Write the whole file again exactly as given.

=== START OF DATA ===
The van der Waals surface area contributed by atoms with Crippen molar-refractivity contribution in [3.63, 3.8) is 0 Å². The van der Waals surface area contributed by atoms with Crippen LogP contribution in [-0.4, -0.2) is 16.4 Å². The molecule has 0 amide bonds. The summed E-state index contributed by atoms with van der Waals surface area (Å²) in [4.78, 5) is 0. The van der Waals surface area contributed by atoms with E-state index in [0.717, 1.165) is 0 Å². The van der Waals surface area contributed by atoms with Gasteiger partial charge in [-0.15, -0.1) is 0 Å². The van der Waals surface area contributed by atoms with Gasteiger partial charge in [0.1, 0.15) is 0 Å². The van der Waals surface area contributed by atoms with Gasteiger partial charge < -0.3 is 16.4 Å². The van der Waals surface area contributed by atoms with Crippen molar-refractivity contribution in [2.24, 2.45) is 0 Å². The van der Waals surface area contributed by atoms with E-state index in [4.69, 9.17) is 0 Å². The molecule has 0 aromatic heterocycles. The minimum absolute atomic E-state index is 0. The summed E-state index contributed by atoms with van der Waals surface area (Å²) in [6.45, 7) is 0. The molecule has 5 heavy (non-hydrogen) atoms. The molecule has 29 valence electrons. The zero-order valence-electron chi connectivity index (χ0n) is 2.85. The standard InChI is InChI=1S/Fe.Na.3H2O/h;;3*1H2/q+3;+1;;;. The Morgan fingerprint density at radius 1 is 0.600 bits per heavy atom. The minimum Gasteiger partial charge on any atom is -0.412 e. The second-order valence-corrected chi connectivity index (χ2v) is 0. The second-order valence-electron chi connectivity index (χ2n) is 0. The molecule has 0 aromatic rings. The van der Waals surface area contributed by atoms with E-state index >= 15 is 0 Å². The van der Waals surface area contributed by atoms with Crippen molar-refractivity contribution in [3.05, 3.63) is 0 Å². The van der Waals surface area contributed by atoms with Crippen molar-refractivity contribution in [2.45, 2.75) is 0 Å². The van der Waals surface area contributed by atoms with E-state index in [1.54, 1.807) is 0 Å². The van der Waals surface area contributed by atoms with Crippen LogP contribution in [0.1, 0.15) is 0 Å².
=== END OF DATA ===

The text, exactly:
The van der Waals surface area contributed by atoms with Crippen molar-refractivity contribution in [3.63, 3.8) is 0 Å². The van der Waals surface area contributed by atoms with Crippen LogP contribution in [-0.4, -0.2) is 16.4 Å². The molecule has 0 amide bonds. The summed E-state index contributed by atoms with van der Waals surface area (Å²) in [4.78, 5) is 0. The van der Waals surface area contributed by atoms with E-state index in [0.717, 1.165) is 0 Å². The van der Waals surface area contributed by atoms with Gasteiger partial charge in [-0.15, -0.1) is 0 Å². The van der Waals surface area contributed by atoms with Gasteiger partial charge in [0.1, 0.15) is 0 Å². The van der Waals surface area contributed by atoms with Gasteiger partial charge < -0.3 is 16.4 Å². The van der Waals surface area contributed by atoms with Crippen molar-refractivity contribution in [2.24, 2.45) is 0 Å². The van der Waals surface area contributed by atoms with E-state index in [4.69, 9.17) is 0 Å². The molecule has 0 aromatic heterocycles. The minimum absolute atomic E-state index is 0. The summed E-state index contributed by atoms with van der Waals surface area (Å²) in [6.45, 7) is 0. The molecule has 5 heavy (non-hydrogen) atoms. The molecule has 29 valence electrons. The zero-order valence-electron chi connectivity index (χ0n) is 2.85. The standard InChI is InChI=1S/Fe.Na.3H2O/h;;3*1H2/q+3;+1;;;. The Morgan fingerprint density at radius 1 is 0.600 bits per heavy atom. The minimum Gasteiger partial charge on any atom is -0.412 e. The second-order valence-corrected chi connectivity index (χ2v) is 0. The second-order valence-electron chi connectivity index (χ2n) is 0. The molecule has 0 aromatic rings. The van der Waals surface area contributed by atoms with E-state index >= 15 is 0 Å². The van der Waals surface area contributed by atoms with Crippen molar-refractivity contribution in [3.05, 3.63) is 0 Å². The van der Waals surface area contributed by atoms with Crippen molar-refractivity contribution in [2.45, 2.75) is 0 Å². The van der Waals surface area contributed by atoms with E-state index in [1.54, 1.807) is 0 Å². The van der Waals surface area contributed by atoms with Crippen LogP contribution in [0.1, 0.15) is 0 Å².